Many native New Zealand plants, including beech trees and tussocks have occasional bumper years of flowering and seeds - known as mast seeding.
Rises in average temperature could be contributing to an increase in the frequency of mast seeding years.
Latest research indicates that mast seeding is triggered by the change in average summer temperature between the two previous years, not just the temperature in the previous summer.
The incidence of mast years has been increasing since 2000 and this has been linked with the rise in average New Zealand temperatures.
Mast years have a significant impact on New Zealand's ecosystems. Before the arrival of mice and rats, the large amount of seed in a mast year was eaten by birds and insects. Now the seed is eaten by mice and rats – and populations of these fast-breeding introduced pests explode thanks to the abundance of food. Numbers of introduced stoats also increase as the stoats feed on the high numbers of rats and mice. Once the seeds are gone, the huge numbers of rats, mice and stoats turn to eating our native birds and other native wildlife.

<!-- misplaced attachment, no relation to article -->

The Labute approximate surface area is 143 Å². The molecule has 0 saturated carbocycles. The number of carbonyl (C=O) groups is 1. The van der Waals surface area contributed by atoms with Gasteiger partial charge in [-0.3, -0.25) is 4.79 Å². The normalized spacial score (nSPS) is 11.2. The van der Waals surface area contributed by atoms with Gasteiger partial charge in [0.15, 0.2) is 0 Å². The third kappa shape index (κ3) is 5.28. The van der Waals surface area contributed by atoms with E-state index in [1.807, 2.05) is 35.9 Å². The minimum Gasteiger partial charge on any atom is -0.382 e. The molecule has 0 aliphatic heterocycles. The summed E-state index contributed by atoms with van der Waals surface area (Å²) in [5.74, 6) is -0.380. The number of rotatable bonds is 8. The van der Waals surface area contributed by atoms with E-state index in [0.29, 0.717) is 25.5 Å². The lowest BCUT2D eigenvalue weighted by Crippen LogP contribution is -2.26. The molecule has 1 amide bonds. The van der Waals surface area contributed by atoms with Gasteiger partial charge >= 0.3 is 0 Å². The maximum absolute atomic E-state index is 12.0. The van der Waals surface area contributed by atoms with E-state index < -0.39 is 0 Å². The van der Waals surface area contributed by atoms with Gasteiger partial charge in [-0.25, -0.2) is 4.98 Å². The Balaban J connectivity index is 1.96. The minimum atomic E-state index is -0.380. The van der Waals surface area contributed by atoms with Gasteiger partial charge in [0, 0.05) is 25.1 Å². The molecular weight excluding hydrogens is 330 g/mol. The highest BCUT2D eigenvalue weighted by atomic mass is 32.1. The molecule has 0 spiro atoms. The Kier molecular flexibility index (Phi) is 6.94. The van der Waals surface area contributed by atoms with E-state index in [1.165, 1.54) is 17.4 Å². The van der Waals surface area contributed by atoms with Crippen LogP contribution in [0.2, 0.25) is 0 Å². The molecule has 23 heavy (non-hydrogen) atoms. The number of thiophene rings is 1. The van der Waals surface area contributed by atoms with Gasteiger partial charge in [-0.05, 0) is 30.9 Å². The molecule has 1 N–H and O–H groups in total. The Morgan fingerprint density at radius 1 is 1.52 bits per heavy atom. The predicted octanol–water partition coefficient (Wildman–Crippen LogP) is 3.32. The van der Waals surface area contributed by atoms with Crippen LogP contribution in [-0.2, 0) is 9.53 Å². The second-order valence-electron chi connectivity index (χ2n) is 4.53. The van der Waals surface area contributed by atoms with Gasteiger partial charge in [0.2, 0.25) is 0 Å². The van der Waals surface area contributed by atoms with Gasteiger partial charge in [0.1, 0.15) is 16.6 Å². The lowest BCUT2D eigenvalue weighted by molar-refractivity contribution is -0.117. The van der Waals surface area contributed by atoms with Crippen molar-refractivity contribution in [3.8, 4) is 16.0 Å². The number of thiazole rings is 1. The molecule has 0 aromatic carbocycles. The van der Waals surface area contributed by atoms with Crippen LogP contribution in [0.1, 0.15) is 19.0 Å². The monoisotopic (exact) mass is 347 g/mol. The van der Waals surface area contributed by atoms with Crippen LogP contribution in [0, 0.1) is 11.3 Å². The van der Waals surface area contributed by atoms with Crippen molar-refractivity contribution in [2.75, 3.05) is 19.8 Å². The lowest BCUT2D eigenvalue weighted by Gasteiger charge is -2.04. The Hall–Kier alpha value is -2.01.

When mast years were infrequent, populations of native species could recover between the mast years. Now there is little chance for them to recover. This has taken a devastating toll on our native species:
In pre-European times mohua (yellowhead) were found throughout South Island forests but their numbers have been greatly reduced, largely due to predation by introduced pests. Their decline has accelerated in the last decade as predator numbers have increased due to frequent mast years.
From 1999-2001 some populations of mohua were hit hard after a beech mast. Mohua in Mt Stokes in Marlborough became extinct. In the Eglinton Valley in Fiordland the numbers collapsed, almost to extinction.
Already mohua have been wiped out in many areas, and if we do not do more to protect them they will only remain on offshore pest-free islands and become extinct on the mainland.
Mohua are not the only species threatened by increasing mast years. Whio (blue ducks), native bats, kiwi and kakariki are also severely affected.These species are only just hanging on in areas of intensive pest control, particularly thanks to the use of aerial 1080. The Department of Conservation's Battle for our Birds will protect important populations of mohua and other native birds following the 2013-14 mast year.